Autism Awareness: Be Aware of Our Existence


I spy with my little eye, something beginning with AA.

Not Alcoholics Anonymous. No, not the Automobile Association. I’m talking Autism Awareness.

In the run up to Autism Awareness Week and Day and Month and Millennia, I’ve been thinking about what I really want the world to be aware of.

Most people have heard the word “autism.” They’re aware it exists, but that might be about it.

Even those who have autistic family members might not recognize the adults in their midst. No, I don’t look like your child, for much the same reason you don’t look like my 3-year-old. Autistics grow up, too. An adult autistic — no matter how verbal or not — has still had a lifetime of acquiring skills and learning and developing, that a child has not.

When experts talk about autism — trainers at work, speakers at conferences  — they often seem to forget there will be autistic people in the audience. We become “they.” We are “othered” by the very people who are supposed to know the most about us.

I don’t want you to just be aware that autism exists; I want you to be aware of our existence. We are the mothers at the school gate, the co-worker in your office, the woman who sits at the same seat on your bus, the man walking his dogs.

We are not an alien species; we live among you.

We’re your friend who speaks passionately about the things she loves and might be terrible at keeping in touch regularly. We’re the coach who is obsessed with bringing the best out in everyone. We’re the paramedic who solved your issue. We’re the doctor who worked out what was wrong.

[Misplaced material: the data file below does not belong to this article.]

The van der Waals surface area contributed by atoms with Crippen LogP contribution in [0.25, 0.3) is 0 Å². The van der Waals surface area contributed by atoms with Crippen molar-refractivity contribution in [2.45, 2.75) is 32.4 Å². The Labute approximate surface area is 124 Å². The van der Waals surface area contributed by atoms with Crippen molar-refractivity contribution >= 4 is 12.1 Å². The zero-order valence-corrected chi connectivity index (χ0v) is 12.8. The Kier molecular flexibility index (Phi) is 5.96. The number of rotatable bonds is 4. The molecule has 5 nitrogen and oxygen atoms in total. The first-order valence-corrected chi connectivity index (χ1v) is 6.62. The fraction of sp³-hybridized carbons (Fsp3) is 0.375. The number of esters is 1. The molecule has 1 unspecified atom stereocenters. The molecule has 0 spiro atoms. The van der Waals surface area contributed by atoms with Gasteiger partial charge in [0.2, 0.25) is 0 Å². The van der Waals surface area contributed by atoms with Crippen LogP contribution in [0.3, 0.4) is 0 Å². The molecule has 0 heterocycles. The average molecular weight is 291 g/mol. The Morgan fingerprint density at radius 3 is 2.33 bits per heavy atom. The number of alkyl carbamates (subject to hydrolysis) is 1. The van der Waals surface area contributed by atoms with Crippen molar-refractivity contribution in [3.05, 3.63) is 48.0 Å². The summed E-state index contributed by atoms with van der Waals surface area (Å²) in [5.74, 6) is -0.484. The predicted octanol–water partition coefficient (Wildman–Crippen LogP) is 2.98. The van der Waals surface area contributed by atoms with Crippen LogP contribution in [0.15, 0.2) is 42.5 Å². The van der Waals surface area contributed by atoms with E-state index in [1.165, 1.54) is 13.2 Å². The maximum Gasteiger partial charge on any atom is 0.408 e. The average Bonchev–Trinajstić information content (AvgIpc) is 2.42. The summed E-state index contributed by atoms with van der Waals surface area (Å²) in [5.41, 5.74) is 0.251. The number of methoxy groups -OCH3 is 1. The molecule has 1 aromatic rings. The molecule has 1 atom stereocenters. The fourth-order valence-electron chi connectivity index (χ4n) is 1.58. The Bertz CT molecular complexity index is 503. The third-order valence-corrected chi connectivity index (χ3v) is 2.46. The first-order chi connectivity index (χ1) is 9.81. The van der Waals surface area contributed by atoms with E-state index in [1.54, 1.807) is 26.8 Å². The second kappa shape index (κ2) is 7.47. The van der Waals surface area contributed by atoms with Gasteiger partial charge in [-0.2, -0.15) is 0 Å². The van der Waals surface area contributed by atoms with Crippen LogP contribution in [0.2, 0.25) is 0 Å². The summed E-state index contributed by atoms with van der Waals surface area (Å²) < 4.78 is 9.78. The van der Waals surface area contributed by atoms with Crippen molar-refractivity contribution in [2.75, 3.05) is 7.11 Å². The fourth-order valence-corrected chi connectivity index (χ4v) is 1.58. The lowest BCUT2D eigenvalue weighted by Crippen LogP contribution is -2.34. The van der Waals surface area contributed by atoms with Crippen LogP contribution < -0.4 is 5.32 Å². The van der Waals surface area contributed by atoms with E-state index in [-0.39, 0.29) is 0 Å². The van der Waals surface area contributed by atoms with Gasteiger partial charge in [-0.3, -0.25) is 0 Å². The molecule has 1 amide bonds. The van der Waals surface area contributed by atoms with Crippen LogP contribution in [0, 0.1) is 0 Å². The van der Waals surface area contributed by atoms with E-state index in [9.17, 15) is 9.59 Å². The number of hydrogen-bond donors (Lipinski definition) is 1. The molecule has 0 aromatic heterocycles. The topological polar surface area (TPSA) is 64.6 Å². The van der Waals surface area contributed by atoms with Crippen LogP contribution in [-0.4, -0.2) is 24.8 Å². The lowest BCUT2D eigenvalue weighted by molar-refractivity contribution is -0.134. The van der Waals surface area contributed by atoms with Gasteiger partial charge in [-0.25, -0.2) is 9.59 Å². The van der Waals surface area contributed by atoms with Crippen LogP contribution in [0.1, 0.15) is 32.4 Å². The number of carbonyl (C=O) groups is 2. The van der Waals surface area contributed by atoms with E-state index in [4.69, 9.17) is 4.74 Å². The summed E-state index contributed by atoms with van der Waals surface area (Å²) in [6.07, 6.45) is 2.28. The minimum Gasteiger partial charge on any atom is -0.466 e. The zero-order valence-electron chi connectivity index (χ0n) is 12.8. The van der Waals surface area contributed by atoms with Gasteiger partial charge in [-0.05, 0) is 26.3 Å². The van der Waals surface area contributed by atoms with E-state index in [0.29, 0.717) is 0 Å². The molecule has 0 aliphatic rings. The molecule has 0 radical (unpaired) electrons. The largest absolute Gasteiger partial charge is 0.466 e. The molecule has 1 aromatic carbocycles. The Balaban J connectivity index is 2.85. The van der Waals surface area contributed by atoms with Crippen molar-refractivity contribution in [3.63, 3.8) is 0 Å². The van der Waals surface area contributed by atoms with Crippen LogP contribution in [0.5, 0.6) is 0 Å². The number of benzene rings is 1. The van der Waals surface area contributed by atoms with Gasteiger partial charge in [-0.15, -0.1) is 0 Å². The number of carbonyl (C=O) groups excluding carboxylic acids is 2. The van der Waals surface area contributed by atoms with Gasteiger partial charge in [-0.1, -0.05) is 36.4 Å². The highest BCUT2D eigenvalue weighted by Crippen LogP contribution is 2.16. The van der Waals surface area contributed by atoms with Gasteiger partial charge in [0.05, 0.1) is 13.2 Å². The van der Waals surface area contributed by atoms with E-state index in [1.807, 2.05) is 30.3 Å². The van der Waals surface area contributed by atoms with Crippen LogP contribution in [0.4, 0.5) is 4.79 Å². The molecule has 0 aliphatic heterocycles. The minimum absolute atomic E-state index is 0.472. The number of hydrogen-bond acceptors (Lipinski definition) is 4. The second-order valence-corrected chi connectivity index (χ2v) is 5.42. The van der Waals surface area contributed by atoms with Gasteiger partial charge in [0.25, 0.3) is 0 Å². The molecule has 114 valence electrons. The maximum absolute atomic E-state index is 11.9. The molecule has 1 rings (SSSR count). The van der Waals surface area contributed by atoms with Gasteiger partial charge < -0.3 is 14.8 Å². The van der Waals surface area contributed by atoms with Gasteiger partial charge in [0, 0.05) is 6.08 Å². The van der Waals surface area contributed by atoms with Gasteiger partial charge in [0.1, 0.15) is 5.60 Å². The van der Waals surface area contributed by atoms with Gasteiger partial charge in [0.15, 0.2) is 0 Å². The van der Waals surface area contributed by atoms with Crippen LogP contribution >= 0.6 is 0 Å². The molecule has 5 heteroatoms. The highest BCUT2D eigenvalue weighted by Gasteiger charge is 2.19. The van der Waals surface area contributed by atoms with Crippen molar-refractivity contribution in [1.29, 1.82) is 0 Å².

We’re here. Everyday and permanently here.

Every day we meet the world more than halfway. We do our best to do things your way. We let ourselves get swept along by your rituals, and then behind closed doors we recover.

There is no one type of autistic. Some of us are caring and lovely and kind, some of us are selfish and mean. In other words, we’re people.

People who happen to have a processor that provides them with questions, while other people’s processors might give them answers. That’s the only difference to me. That is my definition of autism.

On Autism Awareness Day, be aware. When you speak about autism we are listening. We love it when you get it right, and we love it even more when you hand the platform to us and let us speak for ourselves.

Be inclusive. Be actively inclusive. Look at spaces critically, ask yourself how you already meet people’s sensory needs.

We need the world and the world needs us. We are your problem-solvers, your repetitive-routine lovers, your I-would-rather-get-on-with-work-than-chat workers.

If you think you’ve never met an autistic adult, you’re wrong. You just were not aware.

We are here, planning our quiet, unsociable revolutions. Waiting for the world to accept us and to see that “autistic” is not a pejorative term, it’s just factual, it just is. It doesn’t mean “problematic” or “stupid” or “un-empathetic.” It’s just a social-processing issue. No more, no less.

My art teacher once told me I was a cat in a world of dogs — that I didn’t need people the way others do. Did you know that Catsuit is an anagram for autistic? Coincidence? Well… yes, but that doesn’t mean I can’t raise my eyebrows suggestively and make it sound meaningful.

Oh, and autistic has two i’s. If you noticed that small detail, then perhaps you’re closer to autism than you think!

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